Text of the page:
Kids savings accounts

Kids savings accounts are a great way to help kids save and also teach them about money. For example, putting just $5 a week into a child’s savings account at 6% interest for 18 years, would reach a total of $8,543 and earn a total of $3,751 in interest. The impact of compound interest can be very powerful over time - a great lesson for kids to learn. Start comparing kids savings accounts below.

Kids savings account comparisons on Mozo - page last updated October 23, 2020

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  • 0.70% p.a. (for $0 and over)

    0.01% p.a.(for $0 and over)

    Yes up to $250,000

    Under 18

    Bonus interest when you make a single deposit of $10 or more in a month and no withdrawals

      Compare
    Details
  • No Current Offer

    1.90% p.a.(for $0 to $50,000)

    Yes up to $250,000

    Up to 13

      Compare
    Details
  • 1.80% p.a. (for $0 and over)

    0% p.a.(for $0 and over)

    Yes up to $250,000

    Under 25

    Increase account balance by $10 and no more than two withdrawals

      Compare
    Details
  • 1.55% p.a. (for $0 and over)

    0.10% p.a.(for $0 and over)

    Yes up to $250,000

    Under 18

    Minimum deposit of $10 and no withdrawals in the month

      Compare
    Details
  • 1.55% p.a. (for $0 and over)

    0.10% p.a.(for $0 and over)

    Yes up to $250,000

    Under 18

    Minimum deposit of $10 and no withdrawals in the month

      Compare
    Details
  • 2.01% p.a. (for $0 and over)

    0.01% p.a.(for $0 and over)

    Yes up to $250,000

    Under 12

    Minimum one deposit and no withdrawals in the month

      Compare
    Details
  • No Current Offer

    0.75% p.a.(for $2,000 and over)

    Yes up to $250,000

    Under 18

      Compare
    Details
  • No Current Offer

    1.25% p.a.(for $0 to $5,001)

    Yes up to $250,000

    12 to 17 years

      Compare
    Details

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Savings account resources

Reviews, news, tips and guides to help find the best savings account for you.

Comparing children's savings accounts, the Mozo guide

If your child is past the stage of the good old piggy bank, a kids savings account offers the perfect opportunity to graduate them to the world of banking. You can encourage them to deposit part of their pocket money to the account every month and introduce them to the benefits of saving for the future.

Most major banks, credit unions and building societies in Australia have accounts specifically designed for children, and luckily you don't need to search every site to compare them. We've done this for you. Mozo's database contains all the best kids accounts so you can find one that's right for your child.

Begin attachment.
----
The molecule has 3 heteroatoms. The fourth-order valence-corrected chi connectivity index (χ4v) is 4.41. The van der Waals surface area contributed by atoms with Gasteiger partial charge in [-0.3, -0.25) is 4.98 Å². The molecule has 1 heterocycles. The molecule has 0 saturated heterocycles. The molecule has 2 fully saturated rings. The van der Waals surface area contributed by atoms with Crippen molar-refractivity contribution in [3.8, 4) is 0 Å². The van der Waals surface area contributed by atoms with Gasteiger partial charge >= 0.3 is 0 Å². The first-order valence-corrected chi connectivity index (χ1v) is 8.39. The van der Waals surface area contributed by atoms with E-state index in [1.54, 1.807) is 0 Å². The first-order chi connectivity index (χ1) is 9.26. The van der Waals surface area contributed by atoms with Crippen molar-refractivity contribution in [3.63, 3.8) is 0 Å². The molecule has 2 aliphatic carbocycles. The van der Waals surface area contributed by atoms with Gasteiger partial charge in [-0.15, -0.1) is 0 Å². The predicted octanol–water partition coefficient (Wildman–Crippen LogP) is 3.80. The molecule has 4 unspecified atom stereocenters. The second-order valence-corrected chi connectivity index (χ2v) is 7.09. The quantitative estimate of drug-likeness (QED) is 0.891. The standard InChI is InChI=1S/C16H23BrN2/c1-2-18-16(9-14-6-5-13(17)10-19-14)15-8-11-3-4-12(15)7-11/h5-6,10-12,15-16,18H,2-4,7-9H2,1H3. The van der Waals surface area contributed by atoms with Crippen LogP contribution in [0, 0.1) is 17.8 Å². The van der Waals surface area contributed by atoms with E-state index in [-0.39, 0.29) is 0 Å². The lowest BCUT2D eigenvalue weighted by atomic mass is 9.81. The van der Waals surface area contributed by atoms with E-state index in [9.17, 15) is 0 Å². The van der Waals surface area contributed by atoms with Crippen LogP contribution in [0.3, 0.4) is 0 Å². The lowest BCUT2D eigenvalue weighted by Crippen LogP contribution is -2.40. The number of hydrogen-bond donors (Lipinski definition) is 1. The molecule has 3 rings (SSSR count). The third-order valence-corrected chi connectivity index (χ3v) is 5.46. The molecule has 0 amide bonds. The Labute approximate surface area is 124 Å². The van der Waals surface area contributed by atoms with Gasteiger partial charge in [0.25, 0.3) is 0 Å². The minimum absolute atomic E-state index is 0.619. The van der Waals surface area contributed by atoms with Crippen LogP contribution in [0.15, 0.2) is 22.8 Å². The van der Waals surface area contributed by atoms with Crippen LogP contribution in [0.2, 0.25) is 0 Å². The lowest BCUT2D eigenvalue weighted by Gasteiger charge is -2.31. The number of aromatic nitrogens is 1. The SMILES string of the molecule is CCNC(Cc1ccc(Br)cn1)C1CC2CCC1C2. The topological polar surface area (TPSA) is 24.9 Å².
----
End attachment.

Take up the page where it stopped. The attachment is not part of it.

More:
But before you head over to our search tool to start your search, there are a few kids bank account must-knows which we've outlined below.

Generally kids accounts are available for children under the age of 18 years, though there are some youth accounts that go up to 25 years. Parents or guardians usually have full control over their kid's account until the child turns 16 years of age.

How do I keep on top of interest rates?

One way to encourage your child to save is to make sure they’re getting the best possible returns on their savings. To that end, it pays to keep track of where interest rates currently sit and if they’re due to change in the future. Visit our savings account interest rates page for more information.

The features you should look for in a kids savings account

  • No fees: One of the key advantages of opening a kids savings account is that most banks don't charge a monthly account fee for children.
  • Bonus interest rate: Children's savings accounts generally offer bonus interest rates to encourage little ones to save, but compare carefully as not all kids accounts are competitive. Some banks actually offer lower bonus rates on kids accounts than on their standard savings accounts.
  • Non restrictive conditions: The best kids savings accounts pay competitive ongoing interest rates without the restrictive conditions, but unfortunately many banks require kids to meet monthly deposit or withdrawal conditions to earn bonus interest. It's important to read the fine print to decide whether the account will actually suit your child's savings habits.
  • Kid-friendly features: Many bank websites have online graphs or other fun tools and games to involve kids in understanding how much they are saving over time.
  • Easy access: It's a good idea to check if the account offers facilities such as online banking, phone banking and ATM access. This will make it easier for you to conveniently manage the account and introduce your child to the idea of secure Internet banking. Amongst other things, you can teach them the importance of not giving their PINs and passwords to anyone.

Children's account tips and traps to watch